Don’t be complacent, canmakers warned as buoyant Summit closes

The canmaking industry is buoyant but must not rest on its laurels, executives were warned on Thursday as the Canmaker Summit reached its climax after three days of high-level presentations and networking.

The sector is stable but there’s always a chance it could be disrupted by new entrants, packaging equity analyst Debbie Jones told delegates on the final day of the this year’s event, held for the first time in London.

“New entrants could ruin that stability,” Jones said, after outlining an industry that was favoured by investors for its growth and its ability to withstand recessions.

But Jones added a note of caution to a Canmaker Summit that had been marked by upbeat appraisals of business from executives from canmaker Canpack and the UK-based Metal Packaging Manufacturers Association.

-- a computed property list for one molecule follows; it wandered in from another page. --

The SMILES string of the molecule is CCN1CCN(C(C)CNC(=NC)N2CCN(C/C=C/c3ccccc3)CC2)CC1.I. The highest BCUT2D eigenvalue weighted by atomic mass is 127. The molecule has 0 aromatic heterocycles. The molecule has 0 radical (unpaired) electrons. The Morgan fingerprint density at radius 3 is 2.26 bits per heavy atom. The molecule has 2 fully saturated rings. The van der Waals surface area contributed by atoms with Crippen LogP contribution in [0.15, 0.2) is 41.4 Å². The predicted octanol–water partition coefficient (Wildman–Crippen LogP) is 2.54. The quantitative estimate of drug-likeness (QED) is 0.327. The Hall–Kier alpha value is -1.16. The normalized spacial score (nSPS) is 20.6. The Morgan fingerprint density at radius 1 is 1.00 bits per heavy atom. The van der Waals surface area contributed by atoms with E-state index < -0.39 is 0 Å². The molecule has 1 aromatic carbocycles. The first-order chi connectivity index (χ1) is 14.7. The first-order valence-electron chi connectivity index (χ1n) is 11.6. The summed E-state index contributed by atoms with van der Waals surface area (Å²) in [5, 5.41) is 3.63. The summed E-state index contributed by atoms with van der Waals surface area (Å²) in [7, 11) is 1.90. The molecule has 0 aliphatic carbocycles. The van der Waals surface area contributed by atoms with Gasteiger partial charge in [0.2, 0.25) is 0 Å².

Earlier in the day, Jason Ramskill of canmaker Ball had offered insights on an industry poised to reap the benefits of growing demand for sustainable packaging. Aluminium cans, he said, ticked all the boxes for efficiency and recyclability and his company was striving to help ensure every can was sent for recycling.

Steve Morris of craft brewer Fourpure said cans also offered benefits including better brand promotion and portability for a new generation of beer drinkers that is increasingly relying less on private cars to get around.

“It’s a great feeling to have cans in your rucksack as you’re cycling home instead of bottles clanking around,” he said.

More than two hundred delegates attended this year’s Summit at the Leonardo Hotel near St Paul’s Cathedral, during which The Canmaker Can of the Year trophy was awarded to Ardagh Group for an ultra-lightweight easy-open aluminium can designed to hold mackerel fillets for Norwegian brand Orkla Foods.